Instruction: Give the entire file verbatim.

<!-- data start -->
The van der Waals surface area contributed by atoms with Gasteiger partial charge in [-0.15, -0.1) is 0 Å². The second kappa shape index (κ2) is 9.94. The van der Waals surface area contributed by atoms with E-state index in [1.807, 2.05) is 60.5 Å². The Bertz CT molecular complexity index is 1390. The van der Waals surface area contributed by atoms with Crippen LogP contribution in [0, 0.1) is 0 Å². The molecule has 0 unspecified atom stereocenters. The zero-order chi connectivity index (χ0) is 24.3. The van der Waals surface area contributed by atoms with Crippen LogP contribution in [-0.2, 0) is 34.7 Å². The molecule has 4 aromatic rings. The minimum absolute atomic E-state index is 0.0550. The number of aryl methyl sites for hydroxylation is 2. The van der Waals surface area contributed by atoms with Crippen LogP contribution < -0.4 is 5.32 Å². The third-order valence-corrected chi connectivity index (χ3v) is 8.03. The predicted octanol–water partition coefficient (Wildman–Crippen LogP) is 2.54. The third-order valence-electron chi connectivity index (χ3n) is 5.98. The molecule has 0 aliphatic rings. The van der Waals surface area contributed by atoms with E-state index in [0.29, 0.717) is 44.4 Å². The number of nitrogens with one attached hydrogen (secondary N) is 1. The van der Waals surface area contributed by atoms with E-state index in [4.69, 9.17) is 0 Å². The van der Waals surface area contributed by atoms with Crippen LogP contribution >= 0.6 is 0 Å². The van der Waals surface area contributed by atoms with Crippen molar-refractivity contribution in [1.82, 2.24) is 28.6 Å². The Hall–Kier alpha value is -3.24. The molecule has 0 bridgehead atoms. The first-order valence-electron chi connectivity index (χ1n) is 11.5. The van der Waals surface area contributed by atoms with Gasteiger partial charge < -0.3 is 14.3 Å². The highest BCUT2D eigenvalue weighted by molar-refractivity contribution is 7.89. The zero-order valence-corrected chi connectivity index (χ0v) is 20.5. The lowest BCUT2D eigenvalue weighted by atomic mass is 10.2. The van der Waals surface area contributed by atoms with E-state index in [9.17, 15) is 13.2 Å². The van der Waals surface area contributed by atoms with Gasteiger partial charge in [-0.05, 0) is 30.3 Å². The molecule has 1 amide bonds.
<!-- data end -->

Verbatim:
The van der Waals surface area contributed by atoms with Gasteiger partial charge in [-0.15, -0.1) is 0 Å². The second kappa shape index (κ2) is 9.94. The van der Waals surface area contributed by atoms with E-state index in [1.807, 2.05) is 60.5 Å². The Bertz CT molecular complexity index is 1390. The van der Waals surface area contributed by atoms with Crippen LogP contribution in [0, 0.1) is 0 Å². The molecule has 0 unspecified atom stereocenters. The zero-order chi connectivity index (χ0) is 24.3. The van der Waals surface area contributed by atoms with Crippen LogP contribution in [-0.2, 0) is 34.7 Å². The molecule has 4 aromatic rings. The minimum absolute atomic E-state index is 0.0550. The number of aryl methyl sites for hydroxylation is 2. The van der Waals surface area contributed by atoms with Crippen LogP contribution < -0.4 is 5.32 Å². The third-order valence-corrected chi connectivity index (χ3v) is 8.03. The predicted octanol–water partition coefficient (Wildman–Crippen LogP) is 2.54. The third-order valence-electron chi connectivity index (χ3n) is 5.98. The molecule has 0 aliphatic rings. The van der Waals surface area contributed by atoms with E-state index in [0.29, 0.717) is 44.4 Å². The number of nitrogens with one attached hydrogen (secondary N) is 1. The van der Waals surface area contributed by atoms with E-state index in [4.69, 9.17) is 0 Å². The van der Waals surface area contributed by atoms with Crippen LogP contribution >= 0.6 is 0 Å². The van der Waals surface area contributed by atoms with Crippen molar-refractivity contribution in [1.82, 2.24) is 28.6 Å². The Hall–Kier alpha value is -3.24. The molecule has 0 bridgehead atoms. The first-order valence-electron chi connectivity index (χ1n) is 11.5. The van der Waals surface area contributed by atoms with Gasteiger partial charge < -0.3 is 14.3 Å². The highest BCUT2D eigenvalue weighted by molar-refractivity contribution is 7.89. The zero-order valence-corrected chi connectivity index (χ0v) is 20.5. The lowest BCUT2D eigenvalue weighted by atomic mass is 10.2. The van der Waals surface area contributed by atoms with E-state index in [9.17, 15) is 13.2 Å². The van der Waals surface area contributed by atoms with Gasteiger partial charge in [-0.05, 0) is 30.3 Å². The molecule has 1 amide bonds.